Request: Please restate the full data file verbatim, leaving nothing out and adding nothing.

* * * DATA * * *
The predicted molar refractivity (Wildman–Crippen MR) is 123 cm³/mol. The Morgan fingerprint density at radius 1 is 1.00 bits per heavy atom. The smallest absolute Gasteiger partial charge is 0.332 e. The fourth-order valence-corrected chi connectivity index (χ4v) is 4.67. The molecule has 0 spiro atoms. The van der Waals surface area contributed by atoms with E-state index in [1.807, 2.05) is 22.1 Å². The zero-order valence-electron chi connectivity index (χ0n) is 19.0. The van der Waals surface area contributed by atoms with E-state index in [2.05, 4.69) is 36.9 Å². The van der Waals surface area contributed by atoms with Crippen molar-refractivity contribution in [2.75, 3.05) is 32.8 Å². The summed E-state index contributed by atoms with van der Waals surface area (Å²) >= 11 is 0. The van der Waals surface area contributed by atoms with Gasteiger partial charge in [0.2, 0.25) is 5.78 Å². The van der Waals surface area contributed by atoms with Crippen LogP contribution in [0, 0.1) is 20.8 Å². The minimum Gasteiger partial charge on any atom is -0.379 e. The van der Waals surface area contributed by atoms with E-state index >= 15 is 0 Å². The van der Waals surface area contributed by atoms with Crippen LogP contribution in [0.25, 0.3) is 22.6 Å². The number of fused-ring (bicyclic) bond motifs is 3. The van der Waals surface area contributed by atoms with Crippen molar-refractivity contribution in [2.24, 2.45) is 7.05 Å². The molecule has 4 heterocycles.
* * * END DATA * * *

The predicted molar refractivity (Wildman–Crippen MR) is 123 cm³/mol. The Morgan fingerprint density at radius 1 is 1.00 bits per heavy atom. The smallest absolute Gasteiger partial charge is 0.332 e. The fourth-order valence-corrected chi connectivity index (χ4v) is 4.67. The molecule has 0 spiro atoms. The van der Waals surface area contributed by atoms with E-state index in [1.807, 2.05) is 22.1 Å². The zero-order valence-electron chi connectivity index (χ0n) is 19.0. The van der Waals surface area contributed by atoms with E-state index in [2.05, 4.69) is 36.9 Å². The van der Waals surface area contributed by atoms with Crippen molar-refractivity contribution in [2.75, 3.05) is 32.8 Å². The summed E-state index contributed by atoms with van der Waals surface area (Å²) >= 11 is 0. The van der Waals surface area contributed by atoms with Gasteiger partial charge in [0.2, 0.25) is 5.78 Å². The van der Waals surface area contributed by atoms with Crippen LogP contribution in [0, 0.1) is 20.8 Å². The minimum Gasteiger partial charge on any atom is -0.379 e. The van der Waals surface area contributed by atoms with E-state index >= 15 is 0 Å². The van der Waals surface area contributed by atoms with Crippen LogP contribution in [0.25, 0.3) is 22.6 Å². The number of fused-ring (bicyclic) bond motifs is 3. The van der Waals surface area contributed by atoms with Crippen molar-refractivity contribution in [2.24, 2.45) is 7.05 Å². The molecule has 4 heterocycles.